You may have an established climber that has become overgrown, poorly shaped and generally overgrown. You can start all over again by cutting off all the canes about 12-18” from the base. Do not expect any significant bloom the next summer. “This drastic pruning is suitable for climbing roses that have retained a good proportion of healthy growth and is effective on nearly all ramblers”4 Mikolajski goes on to say that this would kill a less healthy bush, which should be “renovated” gradually over a few years.

Many climbers become bare around their bases after a few years. If you want to retain one of these canes but stimulate it to produce new lower growth, there is a method that is sometimes helpful. Nick the cane with a knife right through the bark about 1/3” above a bud near to the base of the plant. This nick should travel from one side of the stem to the other, covering a bout a third of the total diameter.”10 Do this while the rose is dormant. This can cause the dormant eye to start growing a new cane.

The bottom line for growing climbers is: get to know the ones you have. Each variety has its vagaries which only observation and experience will show you. Learn by looking. Follow the old Chinese proverb ‘the best fertilizer is the farmer’s footsteps”.

1-American Rose Society. Guideline for Judging Roses. The American Rose Society, Shreveport, LA, 1993.

2-Just Roses. “Climbing Roses”, Internet reference: longer available , 9/9/02.

3-Mattock, John. Gardener’s Guide to Growing Roses. Knickerbocker Press, NY, 1996.

4-Mikolajski, Andrew. Climbing Roses. Lorenz, NY, 1987.

5-Scanniello, Stephen & Tania Bayard. Climbing Roses. Prentice Hall, NY, 1994.

6-“Selecting Climbers”. Internet Reference:, Sept.9, 2002.

7-Stevens, G.A. Climbing Roses. The Macmillan Co., NY 1933.

8-Thomas, Graham Stuart. Climbing Roses Old and New. St. Martin’s Press, NY 1965.

9-“Top Exhibition Roses”. Internet reference: 9/12/02.

10-Warner, Christopher. Climbing Roses. The Globe Pequot Press, Chester, Connecticut, 1987.

11-Wilson, Helen Van Pelt. Climbing Roses. M. Barrows and Co., NY, 1955.

13-Heirloom Roses. 1-503-538-1576.

14-Roses Unlimited. 1-864-682-7673.

Climbing roses: Growing tips

SITE. Most roses bloom best when they get at least six hours of full sun every day. They prefer loose, well-drained soil.

CARE. Water plants deeply and regularly for the first two years. During the roses’ first year, feed them lightly with a balanced liquid plant food (such as 12-12-12) in late May and again in mid-July, advises John Clements, owner of Heirloom Old Garden Roses in St. Paul, Oregon. The second year, he suggests, feed with 1/2 cup of a complete granular fertilizer around the base of the plant in late February.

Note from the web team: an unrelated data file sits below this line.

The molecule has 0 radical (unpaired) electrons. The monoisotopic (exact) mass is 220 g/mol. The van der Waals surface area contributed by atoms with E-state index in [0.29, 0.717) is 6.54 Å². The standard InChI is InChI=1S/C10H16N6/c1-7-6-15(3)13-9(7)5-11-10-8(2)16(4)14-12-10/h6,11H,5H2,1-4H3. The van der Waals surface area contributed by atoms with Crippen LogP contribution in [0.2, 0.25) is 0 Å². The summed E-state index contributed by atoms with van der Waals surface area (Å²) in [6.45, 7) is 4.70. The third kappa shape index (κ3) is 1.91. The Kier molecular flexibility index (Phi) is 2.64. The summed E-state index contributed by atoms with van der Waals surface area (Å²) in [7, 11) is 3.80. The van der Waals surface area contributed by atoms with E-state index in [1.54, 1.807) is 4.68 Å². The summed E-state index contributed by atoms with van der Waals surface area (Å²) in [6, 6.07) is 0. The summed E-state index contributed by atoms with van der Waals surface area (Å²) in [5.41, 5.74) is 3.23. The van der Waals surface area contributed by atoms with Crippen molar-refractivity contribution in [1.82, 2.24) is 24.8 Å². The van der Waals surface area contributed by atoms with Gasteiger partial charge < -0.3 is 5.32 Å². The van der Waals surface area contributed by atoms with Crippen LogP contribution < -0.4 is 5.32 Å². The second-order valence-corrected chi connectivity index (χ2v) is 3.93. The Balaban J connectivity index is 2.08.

TRAINING. Rose canes don’t climb like vines, so you’ll need to train them. As they grow, tie the canes to supports with sturdy twine, heavy-gauge plastic ties, or plastic-coated wire.

PRUNING. Since it takes plants several years to develop strong climbing canes, prune only to remove dead stems, weak growth, and faded flowers for the first two to three years after planting. Prune during the dormant season (November to February) in mild-winter areas, early spring (April) in cold-winter areas.

How to Care for Climbing Rose Bushes

Quick Facts

  • Hardiness: Fully hardy. Suitable for growing across the UK and Ireland.
  • Height: Up to 4m in summer
  • Flowering: Summer until late autumn
  • Planting: Throughout autumn, and late winter to early spring
  • Ideal for: Trellis training
  • Also suitable for: Training against any other upright surface
  • Difficulty: Medium

Climbing roses have been a popular choice for centuries, and are indispensable for adding romance and beauty to the garden, not to mention concealing ugly garden structures. Although they are not self-supporting, climbing roses can be trained to grow over almost anything that has horizontal supports to tie them to.

Due to their popularity, climbing roses have been developed from every single modern category of roses, and most traditional ones, which is why they have no formal classification as such.

Autumn (October – November) and early spring are the ideal times to plant your roses. If you receive your rose in summer, remove all packaging immediately and place it outside. Keep well watered and plant as soon as you can into the ground. If you receive your rose in winter, remove all packaging and make sure the soil is damp. Store your rose in an unheated shed/greenhouse to protect the plant from frosts until early spring, the perfect time for planting.

Where to Plant your Climbing Roses